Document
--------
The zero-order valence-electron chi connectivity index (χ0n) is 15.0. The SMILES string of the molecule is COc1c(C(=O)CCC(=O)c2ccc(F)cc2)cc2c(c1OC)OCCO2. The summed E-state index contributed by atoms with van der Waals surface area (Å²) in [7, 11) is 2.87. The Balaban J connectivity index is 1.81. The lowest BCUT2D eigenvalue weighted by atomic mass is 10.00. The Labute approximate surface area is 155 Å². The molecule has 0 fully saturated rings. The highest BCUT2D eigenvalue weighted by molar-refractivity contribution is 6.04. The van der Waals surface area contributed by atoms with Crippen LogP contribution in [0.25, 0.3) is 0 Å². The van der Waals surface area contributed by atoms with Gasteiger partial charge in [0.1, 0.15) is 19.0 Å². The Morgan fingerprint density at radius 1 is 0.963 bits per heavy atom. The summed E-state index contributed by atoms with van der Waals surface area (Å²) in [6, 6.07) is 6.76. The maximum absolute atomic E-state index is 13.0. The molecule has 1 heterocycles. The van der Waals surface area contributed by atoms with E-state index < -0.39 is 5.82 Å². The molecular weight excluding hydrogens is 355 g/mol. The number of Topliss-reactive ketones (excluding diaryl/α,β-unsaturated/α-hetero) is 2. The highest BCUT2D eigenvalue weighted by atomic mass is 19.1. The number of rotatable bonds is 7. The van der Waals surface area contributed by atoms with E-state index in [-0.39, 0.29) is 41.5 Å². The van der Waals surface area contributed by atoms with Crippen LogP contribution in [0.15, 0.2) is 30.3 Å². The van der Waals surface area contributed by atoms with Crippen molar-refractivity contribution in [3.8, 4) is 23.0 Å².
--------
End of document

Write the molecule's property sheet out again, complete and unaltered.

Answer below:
The zero-order valence-electron chi connectivity index (χ0n) is 15.0. The SMILES string of the molecule is COc1c(C(=O)CCC(=O)c2ccc(F)cc2)cc2c(c1OC)OCCO2. The summed E-state index contributed by atoms with van der Waals surface area (Å²) in [7, 11) is 2.87. The Balaban J connectivity index is 1.81. The lowest BCUT2D eigenvalue weighted by atomic mass is 10.00. The Labute approximate surface area is 155 Å². The molecule has 0 fully saturated rings. The highest BCUT2D eigenvalue weighted by molar-refractivity contribution is 6.04. The van der Waals surface area contributed by atoms with Crippen LogP contribution in [0.25, 0.3) is 0 Å². The van der Waals surface area contributed by atoms with Gasteiger partial charge in [0.1, 0.15) is 19.0 Å². The Morgan fingerprint density at radius 1 is 0.963 bits per heavy atom. The summed E-state index contributed by atoms with van der Waals surface area (Å²) in [6, 6.07) is 6.76. The maximum absolute atomic E-state index is 13.0. The molecule has 1 heterocycles. The van der Waals surface area contributed by atoms with E-state index < -0.39 is 5.82 Å². The molecular weight excluding hydrogens is 355 g/mol. The number of Topliss-reactive ketones (excluding diaryl/α,β-unsaturated/α-hetero) is 2. The highest BCUT2D eigenvalue weighted by atomic mass is 19.1. The number of rotatable bonds is 7. The van der Waals surface area contributed by atoms with E-state index in [-0.39, 0.29) is 41.5 Å². The van der Waals surface area contributed by atoms with Crippen LogP contribution in [0.15, 0.2) is 30.3 Å². The van der Waals surface area contributed by atoms with Crippen molar-refractivity contribution in [3.8, 4) is 23.0 Å².